You know what it is like when you visit a different country or culture, even if you speak the same language, there is so much you don’t understand? It is a moment, or a month, of realization that you are an outsider.
When I first immigrated to Canada, I was bewildered by much that was new to me. It wasn’t only that I was experiencing the different landscape, figuring out hockey, and being served beer in bottles. It was a million turns of phrase, social expectations, and unspoken norms that were not normal to me at all.
Today I had another of those moments. I moved this week from Edmonton, Alberta to Nanaimo, British Columbia and am enjoying the view from my apartment overlooking the yacht harbour. For seven days I have been looking at the many boats that are parked (is that the word?) here and noticing as one or two come and go every now and then. It has been a slow, fluid, loss and replacement that is completely in keeping with my retirement.
Something unusual happened today, though. It was significant in its difference and proportion to the point that I felt the need to write about it: several boats left at once.
Between 4:30 and 5:00 PM today, a Saturday, about twenty percent of the vessels in view of my living room, left the harbour. Even some of the big double-decker boats, whatever they are called, left. Is something happening that I am not aware of?
Since then, I have wondered if the crews are all headed to the mainland for a concert, or if there is a sudden influx of desirable fish, or if the owners’ tenancy at the harbour expired at 5:00 PM. I have no idea what is driving them away.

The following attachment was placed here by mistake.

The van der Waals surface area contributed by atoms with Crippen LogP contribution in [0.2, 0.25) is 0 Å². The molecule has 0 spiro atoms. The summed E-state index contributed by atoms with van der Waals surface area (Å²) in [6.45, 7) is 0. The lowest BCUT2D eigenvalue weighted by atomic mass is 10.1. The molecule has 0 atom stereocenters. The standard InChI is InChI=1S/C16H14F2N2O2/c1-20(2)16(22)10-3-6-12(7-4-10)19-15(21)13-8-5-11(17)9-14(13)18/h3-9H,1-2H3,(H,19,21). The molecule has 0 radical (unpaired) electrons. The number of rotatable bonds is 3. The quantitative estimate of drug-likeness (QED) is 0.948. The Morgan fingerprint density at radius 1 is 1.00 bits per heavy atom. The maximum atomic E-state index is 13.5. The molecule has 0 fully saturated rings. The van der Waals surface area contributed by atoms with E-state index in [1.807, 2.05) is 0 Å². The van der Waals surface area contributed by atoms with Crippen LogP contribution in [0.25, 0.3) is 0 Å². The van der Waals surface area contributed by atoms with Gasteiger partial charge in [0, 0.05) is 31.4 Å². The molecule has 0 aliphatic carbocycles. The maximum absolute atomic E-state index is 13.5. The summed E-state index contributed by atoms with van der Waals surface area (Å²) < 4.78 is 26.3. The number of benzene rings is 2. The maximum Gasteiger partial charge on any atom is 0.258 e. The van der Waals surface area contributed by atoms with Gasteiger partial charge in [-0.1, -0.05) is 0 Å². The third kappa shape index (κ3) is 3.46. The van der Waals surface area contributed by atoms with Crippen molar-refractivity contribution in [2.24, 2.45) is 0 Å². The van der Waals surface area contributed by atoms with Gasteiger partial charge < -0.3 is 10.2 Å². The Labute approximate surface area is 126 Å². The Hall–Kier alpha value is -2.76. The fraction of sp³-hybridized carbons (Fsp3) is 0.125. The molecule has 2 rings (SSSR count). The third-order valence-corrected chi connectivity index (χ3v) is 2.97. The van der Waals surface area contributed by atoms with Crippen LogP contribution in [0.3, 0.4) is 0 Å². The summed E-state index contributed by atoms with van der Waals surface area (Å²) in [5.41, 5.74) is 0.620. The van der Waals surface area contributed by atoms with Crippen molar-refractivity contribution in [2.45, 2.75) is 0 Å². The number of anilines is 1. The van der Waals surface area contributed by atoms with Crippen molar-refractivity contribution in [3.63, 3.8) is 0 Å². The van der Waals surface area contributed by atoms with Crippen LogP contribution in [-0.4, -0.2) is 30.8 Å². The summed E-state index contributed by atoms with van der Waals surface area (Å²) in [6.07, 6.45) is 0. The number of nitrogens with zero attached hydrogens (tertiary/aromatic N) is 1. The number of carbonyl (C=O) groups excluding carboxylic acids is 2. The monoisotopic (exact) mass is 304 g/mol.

But, there it is. I am once again a stranger in a strange land. It isn’t a bad thing. It is just a little bewildering. Now that drinking beer out of bottles instead of glasses has become normal, almost anything is acceptable. It is just a matter of time before I adopt this peculiarity of five o’clock Saturday boats as a part of my life.
I believe the word is “docked’. Living on the lake there are lots of things that happen like that, my neighbors are aware of fishing tournaments and regattas etc, but we just look out of the window and say…”Hey check out all of the boats!”
Right! Docked is the word. What is the difference between a boat being docked and a boat being moored, I wonder.
I like your idea about just enjoying the view without necessarily understanding it. 🙂
It could have been a regatta they were attending, They can be large and small events…meantime, congrats on the move to BC. I hope you enjoy your time there…
Moored is when it’s anchored away from the slip (dock).
Ahh! Thanks, Sally. I learn something new every day and this was it for today. 🙂
Oh Anne I had to google ..shame on me but it makes sense lol. Mooring a boat at a pier for a couple of hours while you go ashore for lunch would be docking, but mooring a boat at an allocated slip in a marina where it’s always stored when not in use would be berthing. To put it another way, a boat is docked for a short period of time and berthed for an extended period of time. My unsolicited info.
Oh, wow. Berthing! Another new nautical term for me to take on board (so to speak). Thank you, Susan.